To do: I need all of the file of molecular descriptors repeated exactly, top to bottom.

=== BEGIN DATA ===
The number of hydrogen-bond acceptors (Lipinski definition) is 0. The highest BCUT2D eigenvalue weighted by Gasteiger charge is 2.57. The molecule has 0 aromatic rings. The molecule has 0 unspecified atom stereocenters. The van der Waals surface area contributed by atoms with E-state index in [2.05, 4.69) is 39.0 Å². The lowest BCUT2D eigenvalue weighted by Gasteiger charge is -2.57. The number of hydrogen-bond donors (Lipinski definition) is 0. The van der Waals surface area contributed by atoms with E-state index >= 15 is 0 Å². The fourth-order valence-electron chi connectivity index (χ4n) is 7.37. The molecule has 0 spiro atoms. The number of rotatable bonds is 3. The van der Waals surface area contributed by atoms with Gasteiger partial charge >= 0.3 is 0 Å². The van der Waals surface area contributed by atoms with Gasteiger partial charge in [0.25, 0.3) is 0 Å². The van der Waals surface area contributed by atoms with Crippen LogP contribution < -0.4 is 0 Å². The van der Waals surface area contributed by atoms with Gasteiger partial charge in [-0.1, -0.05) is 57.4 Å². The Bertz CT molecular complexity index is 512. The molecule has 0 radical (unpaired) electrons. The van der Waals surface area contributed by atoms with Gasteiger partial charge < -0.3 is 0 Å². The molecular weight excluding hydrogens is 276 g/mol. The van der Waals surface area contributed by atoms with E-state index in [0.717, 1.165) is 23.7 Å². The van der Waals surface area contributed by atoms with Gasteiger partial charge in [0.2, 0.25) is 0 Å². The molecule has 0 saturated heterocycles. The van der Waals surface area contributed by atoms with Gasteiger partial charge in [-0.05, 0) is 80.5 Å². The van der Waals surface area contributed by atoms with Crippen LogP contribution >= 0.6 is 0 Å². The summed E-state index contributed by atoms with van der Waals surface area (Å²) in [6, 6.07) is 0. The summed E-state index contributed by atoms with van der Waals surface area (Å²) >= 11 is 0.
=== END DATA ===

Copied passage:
The number of hydrogen-bond acceptors (Lipinski definition) is 0. The highest BCUT2D eigenvalue weighted by Gasteiger charge is 2.57. The molecule has 0 aromatic rings. The molecule has 0 unspecified atom stereocenters. The van der Waals surface area contributed by atoms with E-state index in [2.05, 4.69) is 39.0 Å². The lowest BCUT2D eigenvalue weighted by Gasteiger charge is -2.57. The number of hydrogen-bond donors (Lipinski definition) is 0. The van der Waals surface area contributed by atoms with E-state index >= 15 is 0 Å². The fourth-order valence-electron chi connectivity index (χ4n) is 7.37. The molecule has 0 spiro atoms. The number of rotatable bonds is 3. The van der Waals surface area contributed by atoms with Gasteiger partial charge >= 0.3 is 0 Å². The van der Waals surface area contributed by atoms with Gasteiger partial charge in [0.25, 0.3) is 0 Å². The van der Waals surface area contributed by atoms with Crippen LogP contribution < -0.4 is 0 Å². The van der Waals surface area contributed by atoms with Gasteiger partial charge in [-0.1, -0.05) is 57.4 Å². The Bertz CT molecular complexity index is 512. The molecule has 0 radical (unpaired) electrons. The van der Waals surface area contributed by atoms with Gasteiger partial charge < -0.3 is 0 Å². The molecular weight excluding hydrogens is 276 g/mol. The van der Waals surface area contributed by atoms with E-state index in [0.717, 1.165) is 23.7 Å². The van der Waals surface area contributed by atoms with Gasteiger partial charge in [0.2, 0.25) is 0 Å². The molecule has 0 saturated heterocycles. The van der Waals surface area contributed by atoms with Gasteiger partial charge in [-0.05, 0) is 80.5 Å². The van der Waals surface area contributed by atoms with Crippen LogP contribution >= 0.6 is 0 Å². The summed E-state index contributed by atoms with van der Waals surface area (Å²) in [6, 6.07) is 0. The summed E-state index contributed by atoms with van der Waals surface area (Å²) >= 11 is 0.